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You are thinking about this correctly. If data doesn't vary between your outcomes then it doesn't need to be included. That being said, if you are using time series techniques such as trend decomposition to feature engineer, then changing the structure of your data could complicate interpretation (ie: what is a moving average if you've removed data points?). ...


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If your dataset is imbalance then you can calculate the kappa score.


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You should use the same metric to evaluate and to tune the classifiers. If you wull evaluate the final classifier using accuracy, then you must use accuracy to tune the hyper parameters. If you think you should use macro-averaged F1 as the final evaluation of the classifier, use it also to tune them. On a side, for multiclass problems I have not yet heard ...


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Overfitting is "The production of an analysis which corresponds too closely or exactly to a particular set of data, and may therefore fail to fit additional data or predict future observations reliably." (Oxford dictionary) When you fit a ML model, you use a dataset that you assume is a sample of the real statistical distribution you want to model. ...


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The correlation does not effect your model using decision trees in a classification problem. In the theory of decision tree models, you don`t need correlation or check of multicollinearity. Because the split in decision trees is made of entropy/information gain. The correlation does only check linear dependencies. The same is, when the dataset is highly ...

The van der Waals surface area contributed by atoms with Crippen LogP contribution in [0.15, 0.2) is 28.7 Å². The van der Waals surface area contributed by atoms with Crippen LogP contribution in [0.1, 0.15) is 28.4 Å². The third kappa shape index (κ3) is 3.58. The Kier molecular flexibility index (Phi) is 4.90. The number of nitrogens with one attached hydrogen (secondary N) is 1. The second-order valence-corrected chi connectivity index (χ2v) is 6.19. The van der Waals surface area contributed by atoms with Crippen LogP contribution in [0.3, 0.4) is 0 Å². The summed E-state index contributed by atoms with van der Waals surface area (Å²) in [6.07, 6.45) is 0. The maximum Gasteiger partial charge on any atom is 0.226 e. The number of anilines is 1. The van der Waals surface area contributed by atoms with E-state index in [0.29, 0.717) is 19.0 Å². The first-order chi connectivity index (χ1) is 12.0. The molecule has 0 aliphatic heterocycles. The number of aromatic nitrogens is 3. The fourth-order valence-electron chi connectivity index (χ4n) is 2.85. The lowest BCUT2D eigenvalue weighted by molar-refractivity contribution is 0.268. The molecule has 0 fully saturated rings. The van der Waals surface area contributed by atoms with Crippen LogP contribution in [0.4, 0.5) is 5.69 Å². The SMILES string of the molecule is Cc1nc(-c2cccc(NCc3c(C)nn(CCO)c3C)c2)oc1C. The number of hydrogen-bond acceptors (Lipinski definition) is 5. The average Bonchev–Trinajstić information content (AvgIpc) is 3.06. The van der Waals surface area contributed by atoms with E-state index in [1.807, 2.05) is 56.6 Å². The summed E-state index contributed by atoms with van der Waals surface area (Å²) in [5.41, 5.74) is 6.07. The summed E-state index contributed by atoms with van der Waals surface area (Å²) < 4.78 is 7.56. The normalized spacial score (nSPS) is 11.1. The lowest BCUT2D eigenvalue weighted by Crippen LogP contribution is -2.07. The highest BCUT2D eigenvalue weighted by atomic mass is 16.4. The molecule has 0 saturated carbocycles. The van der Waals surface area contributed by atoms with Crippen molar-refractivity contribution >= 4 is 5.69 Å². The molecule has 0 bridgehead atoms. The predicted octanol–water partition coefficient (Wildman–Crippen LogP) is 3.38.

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You need only two hyperplanes to solve this. Thus you need two neurons in the hidden layer. You can use two or four neurons in the output layer. Both options result in the correct solution (theoretically). You can use perceptrons. With perceptrons, the output is a boolean vecotor, not a probability.


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You could train a character-level language model, e.g. an LSTM, on the real short texts, and use the perplexity as the signal to know whether a piece of text is real or not. In order to find an appropriate perplexity threshold, you can have a look at the distribution of perplexities over a validation holdout dataset. UPDATE: There are multiple ...


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Try making features like vowel_count, consonant_count, digitcount , vowel_density(vowel_count/total_length_of_words) Another wild thing - split the strigns with numbers and _ using regex and try to see if they are english words or not, use a pretrained model like spacy.english or nltk.words to check, make a column representing english words count if any. ...